How I learned to love The 1975

NME staff writer El Hunt was a 1975 hater. Then it all clicked...

If you’ve ever a) been dumped b) seen 10 Things I Hate About You, you’ll know that, with all life’s vague overlaps and ever-changing boundaries, love is uncomfortably close to hate. Deep, huh? If, on the other hand, you’re reading this and asking, ‘What the fuck are you on about?’, then congratulations – you’ve obviously never experienced a messy break-up. Either that, or you’ve never seen the best rom-com of all time. In which case, sort that one out as soon as possible.

When The 1975 released their eponymous debut album five years ago, I regarded Matty Healy and co. with the vaguely disdainful air of Kat Stratford (from 10 Things I Hate About You, keep up). Put more simply, I didn’t really like the band – and while I didn’t quite have 10 reasons at the ready, I had a handful. It was never really about the music, actually – while I was never a huge lover of their early stuff, it was mostly the surrounding noise that pissed me off.

When frontman Matt Healy told NME that he makes music in order to turn himself on, I rolled my eyes. And most people – even long-time fans of the band – can agree that in the past Healy’s mouth has landed him in hot water. For instance: the time that he said, “I resent being ‘educated’ by a Harry Styles fan account” after a 19-year old fan rightly called him out over some iffy tweets. Another moment: when he told Q magazine that “it was never important for us to be a band that young girls like”. Coming from the frontman of an undeniably mainstream pop act – supported by a dedicated fanbase, many of them young women – it all seemed a bit rich.


Then, came The 1975’s video for ‘Girls’. Released that same year, it came across like yet another cliched pop-rock video. It featured the band swanning around while lingerie-wearing women pretended to play their instruments; if this was an attempt at poking fun at clichéd rockstar personas, it didn’t quite land. The creepy lyrics  (“Oh give it a rest, I could persuade you”, followed a few lines later by, “Give me a night; I’ll make you”), weren’t quite tongue-in-cheek enough to sell it as a satirical effort, either. Couple that with another song, this one simply called ‘Sex’, and it all just seemed so predictable. At this point, I didn’t just dislike The 1975. I actively loathed them.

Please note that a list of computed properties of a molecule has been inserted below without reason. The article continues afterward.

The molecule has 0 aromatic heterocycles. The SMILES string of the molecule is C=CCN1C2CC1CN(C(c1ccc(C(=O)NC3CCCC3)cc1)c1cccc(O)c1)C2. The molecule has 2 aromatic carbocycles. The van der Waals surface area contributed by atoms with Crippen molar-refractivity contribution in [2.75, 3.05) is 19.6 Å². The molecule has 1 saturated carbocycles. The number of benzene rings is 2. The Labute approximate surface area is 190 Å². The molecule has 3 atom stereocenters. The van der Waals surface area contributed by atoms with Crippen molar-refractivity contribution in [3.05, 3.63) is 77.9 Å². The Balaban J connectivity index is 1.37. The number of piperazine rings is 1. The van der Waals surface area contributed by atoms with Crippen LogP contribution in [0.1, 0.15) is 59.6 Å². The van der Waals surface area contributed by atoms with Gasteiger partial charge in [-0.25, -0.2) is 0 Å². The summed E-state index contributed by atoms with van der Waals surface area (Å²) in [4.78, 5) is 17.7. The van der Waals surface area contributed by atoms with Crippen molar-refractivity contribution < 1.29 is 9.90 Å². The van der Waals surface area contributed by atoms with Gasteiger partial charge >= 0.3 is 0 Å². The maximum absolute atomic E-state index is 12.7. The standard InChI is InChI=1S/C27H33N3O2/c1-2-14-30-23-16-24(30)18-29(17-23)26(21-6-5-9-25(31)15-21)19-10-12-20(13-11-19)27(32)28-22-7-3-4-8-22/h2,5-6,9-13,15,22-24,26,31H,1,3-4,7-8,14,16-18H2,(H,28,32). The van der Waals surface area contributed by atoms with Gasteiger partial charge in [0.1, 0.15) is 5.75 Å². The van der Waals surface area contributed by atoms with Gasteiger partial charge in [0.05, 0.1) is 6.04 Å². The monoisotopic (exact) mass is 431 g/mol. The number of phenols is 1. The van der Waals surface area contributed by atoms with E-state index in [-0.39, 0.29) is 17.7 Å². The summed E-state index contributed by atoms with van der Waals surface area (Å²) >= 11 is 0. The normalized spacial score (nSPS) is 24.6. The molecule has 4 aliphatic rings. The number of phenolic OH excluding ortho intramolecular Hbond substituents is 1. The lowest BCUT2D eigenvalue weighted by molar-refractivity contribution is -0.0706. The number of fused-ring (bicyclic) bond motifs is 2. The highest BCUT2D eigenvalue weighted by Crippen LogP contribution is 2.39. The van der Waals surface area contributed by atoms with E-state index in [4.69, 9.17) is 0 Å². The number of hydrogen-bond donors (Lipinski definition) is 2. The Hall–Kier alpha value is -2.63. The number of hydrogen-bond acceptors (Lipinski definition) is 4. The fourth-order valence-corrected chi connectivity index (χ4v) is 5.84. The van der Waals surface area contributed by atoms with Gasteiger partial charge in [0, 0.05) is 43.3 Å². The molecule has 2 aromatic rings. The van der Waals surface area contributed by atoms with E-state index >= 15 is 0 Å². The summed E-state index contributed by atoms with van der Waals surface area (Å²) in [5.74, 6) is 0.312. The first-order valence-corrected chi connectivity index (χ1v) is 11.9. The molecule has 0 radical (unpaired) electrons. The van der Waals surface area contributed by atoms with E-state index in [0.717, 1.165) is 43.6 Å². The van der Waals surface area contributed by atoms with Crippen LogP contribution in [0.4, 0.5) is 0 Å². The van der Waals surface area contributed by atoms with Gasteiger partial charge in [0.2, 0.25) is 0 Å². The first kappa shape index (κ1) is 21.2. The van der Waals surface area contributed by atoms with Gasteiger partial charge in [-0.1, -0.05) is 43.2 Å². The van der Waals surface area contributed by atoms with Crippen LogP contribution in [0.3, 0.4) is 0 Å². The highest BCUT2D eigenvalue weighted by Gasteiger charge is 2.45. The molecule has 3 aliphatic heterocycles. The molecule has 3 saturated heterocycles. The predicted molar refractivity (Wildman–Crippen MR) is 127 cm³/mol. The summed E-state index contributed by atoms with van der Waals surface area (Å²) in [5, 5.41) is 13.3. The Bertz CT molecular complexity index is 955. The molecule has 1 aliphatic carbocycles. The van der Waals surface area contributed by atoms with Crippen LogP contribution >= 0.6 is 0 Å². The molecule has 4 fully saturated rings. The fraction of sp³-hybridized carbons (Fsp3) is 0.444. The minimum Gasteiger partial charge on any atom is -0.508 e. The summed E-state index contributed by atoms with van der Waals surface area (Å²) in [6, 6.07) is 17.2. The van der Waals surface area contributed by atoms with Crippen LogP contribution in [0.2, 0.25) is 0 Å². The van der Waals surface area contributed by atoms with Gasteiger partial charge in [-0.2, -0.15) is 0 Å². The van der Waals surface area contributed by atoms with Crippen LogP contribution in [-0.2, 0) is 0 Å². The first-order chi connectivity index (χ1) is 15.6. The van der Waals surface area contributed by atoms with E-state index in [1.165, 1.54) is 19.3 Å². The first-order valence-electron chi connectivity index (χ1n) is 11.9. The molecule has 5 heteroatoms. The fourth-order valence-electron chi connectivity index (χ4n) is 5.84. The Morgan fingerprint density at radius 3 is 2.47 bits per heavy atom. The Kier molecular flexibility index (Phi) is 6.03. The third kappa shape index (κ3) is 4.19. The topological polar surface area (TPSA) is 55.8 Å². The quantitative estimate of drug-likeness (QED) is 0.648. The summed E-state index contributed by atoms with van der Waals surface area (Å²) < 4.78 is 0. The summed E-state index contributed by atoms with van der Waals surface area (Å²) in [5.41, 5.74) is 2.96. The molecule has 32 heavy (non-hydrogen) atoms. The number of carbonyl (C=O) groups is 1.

So when The 1975 titled their second album *deep breath* ‘i like it when you sleep for you are so beautiful yet so unaware of it’, my eyes rolled so far into the back of my head that I could practically see into my own seething cranium beginning to self-combust. With the same slightly unsettling aura of Sting husking along to ‘Every Breath You Take’, it’s a title that, on paper, manages to blend a distinctive type of amateur beat poetry with genuine terror. It’s an album name that says: ‘I’m going to watch you while you sleep and then write a horrible haiku about it for my @coffee_and_cigarettes instagram account’. To borrow a song title from the band: UGH! Another boring band of mediocre blokes with guitars, no doubt trying to be edgy. 

At this point it all changes, because it turns out ‘i like it when you sleep for you are so beautiful yet so unaware of it’ really fucking slaps. I love The 1975, and I’m not the only one to do a total 180 on them by any stretch.

The 1975’s second album, in fact, is so impressive that it managed to reverse the entire tide of criticism around the band’s debut; including at this very publication. “Despite its gangster storyline this is like [Fall Out Boy] on a Thomas Cook package holiday,” we wrote, reviewing debut cut ‘Chocolate’. “Avoid”. Yet two years later,  ‘i like it when you sleep for you are so beautiful yet so unaware of it’ was NME’s album of the year. After begrudgingly listening to their second record for the first time, I found myself listening again, and again, and again. And again.